We all have an input in the final decision before I go ahead and start a new piece. From that point it can take months or in some cases years to finally bring a new Grogg into the collection. It is a situation which is continually changing and can be frustrating to us and collectors alike, especially when I make rash promises!

Is there anyone that you haven’t Grogged yet who you would love to? Maybe a childhood hero or someone who you admire now? 

I feel I haven’t done justice to David Bowie, a huge influence on me as a teenager, but I have actually made him at least four times.

I do joke that a 60 foot statue of Neil Jenkins should be situated on Pontypridd Common overlooking the town but I don’t think I’d have the time to do it!

Meanwhile, I have plenty of projects in front of me, including our 50th Anniversary plans, which is exciting to think about.

One idea I would love to revisit is Great Artists. I once made a Vincent Van Gogh for my father’s birthday which has never been seen on display and I did start a figure of my hero, Auguste Rodin, but it ended up like most of my ‘great ideas’ in the unfinished section of the museum. Who knows when I retire I might find the time to make a Picasso or a Leonardo Da Vinci. I think they would look great in Grogg form.

Photograph Courtesy Of The World Of Groggs

Photograph Courtesy Of The World Of Groggs

Photograph Courtesy Of The World Of Groggs
Photograph Courtesy Of The World Of Groggs

Photographs Courtesy Of The World Of Groggs


Photographs Courtesy Of World Of Groggs























































































































































































Once you have decided who to Grogg what’s the creative process that you follow from having the idea right the way through to the finished piece? 

Firstly I start with research. I always refer to photographs even if I have made someone twenty times. You always see something new and that’s why the Groggs have changed so much over the years. I don’t usually draw first unless it’s a piece made from imagination like the mascots or the Lion’s Roar. 

Once a pose is decided upon I will check with our mould makers that it is physically possible to mould although this doesn’t always stop me from making a difficult piece to produce! 
Then the fun bit starts. I love starting new figures whether they are of someone I’ve made before or a new character. It will take about 2-3 days to get a likeness and then the hard graft begins. I can sit still for about 20 minutes before I need to wander off and refresh my eyes. That’s why the master figure takes up to 8 weeks to complete before it is moulded. Obviously more complicated pieces, like the 16” Muhammad Ali or the Bryn Terfel Falstaff took over 6 months each to complete so it’s a sliding scale. Even the minis take a long time as they have as much detail as a 9” Grogg and my eyes aren’t getting any younger.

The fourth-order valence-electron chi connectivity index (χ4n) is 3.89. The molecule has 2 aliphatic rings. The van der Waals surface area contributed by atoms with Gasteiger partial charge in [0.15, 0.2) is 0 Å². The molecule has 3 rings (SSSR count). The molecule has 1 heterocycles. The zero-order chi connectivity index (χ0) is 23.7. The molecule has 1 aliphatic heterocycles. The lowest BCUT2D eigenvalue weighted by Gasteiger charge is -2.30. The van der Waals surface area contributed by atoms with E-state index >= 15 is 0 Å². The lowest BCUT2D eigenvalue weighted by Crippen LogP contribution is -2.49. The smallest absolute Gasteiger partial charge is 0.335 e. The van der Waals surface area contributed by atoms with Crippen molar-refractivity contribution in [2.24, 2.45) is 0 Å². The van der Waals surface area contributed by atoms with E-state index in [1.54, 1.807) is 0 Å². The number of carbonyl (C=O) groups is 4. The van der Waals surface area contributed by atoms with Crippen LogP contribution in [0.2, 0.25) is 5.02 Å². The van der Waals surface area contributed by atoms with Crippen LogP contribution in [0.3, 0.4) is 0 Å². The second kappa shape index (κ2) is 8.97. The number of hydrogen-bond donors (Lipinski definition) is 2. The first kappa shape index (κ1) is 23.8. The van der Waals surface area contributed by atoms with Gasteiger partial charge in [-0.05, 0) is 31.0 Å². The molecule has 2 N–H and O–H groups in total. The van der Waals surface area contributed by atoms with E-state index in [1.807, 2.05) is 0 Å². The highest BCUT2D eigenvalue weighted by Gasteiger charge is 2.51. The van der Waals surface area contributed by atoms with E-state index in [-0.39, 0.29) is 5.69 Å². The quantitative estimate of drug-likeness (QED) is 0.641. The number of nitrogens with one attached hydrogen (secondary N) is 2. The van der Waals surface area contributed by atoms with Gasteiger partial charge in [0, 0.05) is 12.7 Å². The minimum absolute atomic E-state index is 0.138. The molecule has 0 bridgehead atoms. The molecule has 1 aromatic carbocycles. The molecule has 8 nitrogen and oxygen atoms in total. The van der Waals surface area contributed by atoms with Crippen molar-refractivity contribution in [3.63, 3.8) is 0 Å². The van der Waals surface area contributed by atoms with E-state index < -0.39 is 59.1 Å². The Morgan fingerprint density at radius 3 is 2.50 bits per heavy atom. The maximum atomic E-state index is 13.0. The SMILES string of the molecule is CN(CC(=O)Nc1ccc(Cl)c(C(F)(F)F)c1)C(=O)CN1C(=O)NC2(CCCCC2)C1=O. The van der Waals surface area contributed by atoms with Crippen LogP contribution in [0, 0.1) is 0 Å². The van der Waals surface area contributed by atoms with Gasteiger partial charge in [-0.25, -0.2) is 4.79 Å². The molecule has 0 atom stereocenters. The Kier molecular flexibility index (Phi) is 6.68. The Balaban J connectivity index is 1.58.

During this time I will constantly refer to photographs and very rarely make it up as my father would. His approach was much more laid back than mine. Creases are a particular bugbear and I can get lost in them for hours. When I am finally happy the master is fired in the kiln at close to 1000 degrees. This is always a nerve racking time as any air trapped in the figure could cause an explosion which could destroy the piece. To ensure this doesn’t happen I will drill the master with holes and keep my fingers crossed I haven’t missed an air pocket. 
Everything being being well I will give the master a final smoothing over and the rest is the mould maker’s problem! This used to be my issue once as I made my own moulds for the clay figures, but it was extremely fiddly and time-consuming so I’m glad it’s no longer my job. This frees me up to spend more time making new things which keeps me and our collectors happy. After the figure is moulded the master copy is destroyed because of the process. I have managed to keep two original masters (which are on display in the museum), but they rarely survive in one piece.

Each piece is then cast in resin, the whiteware piece is fettled by hand removing any seams and finally the hand-painting can begin. This process uses washes of skin tone and is finished with brushes sometimes only a few hairs wide. The painting is so often the making of a piece and really brings them to life. Seeing the first piece painted is one of my favourite parts of the process and I’m glad to say I can safely put my trust in our small band of very talented painters. That is really only the short version of our process and is far less convoluted than the old clay method. If I ever get time I maybe I will write it all down!

Photograph Courtesy Of The World Of Groggs
Photograph Courtesy Of The World Of Groggs


Photograph Courtesy Of The World Of Groggs













































































With the fantastic reception that the World of Groggs has received from those who have been Grogged and of Course the Collectors, you have been given a number of pieces of memorabilia such as shirts and boots from the players and also have had some pieces donated to your museum. If you had to pick one piece from the museum and one piece of memorabilia as your favourites what would you go for?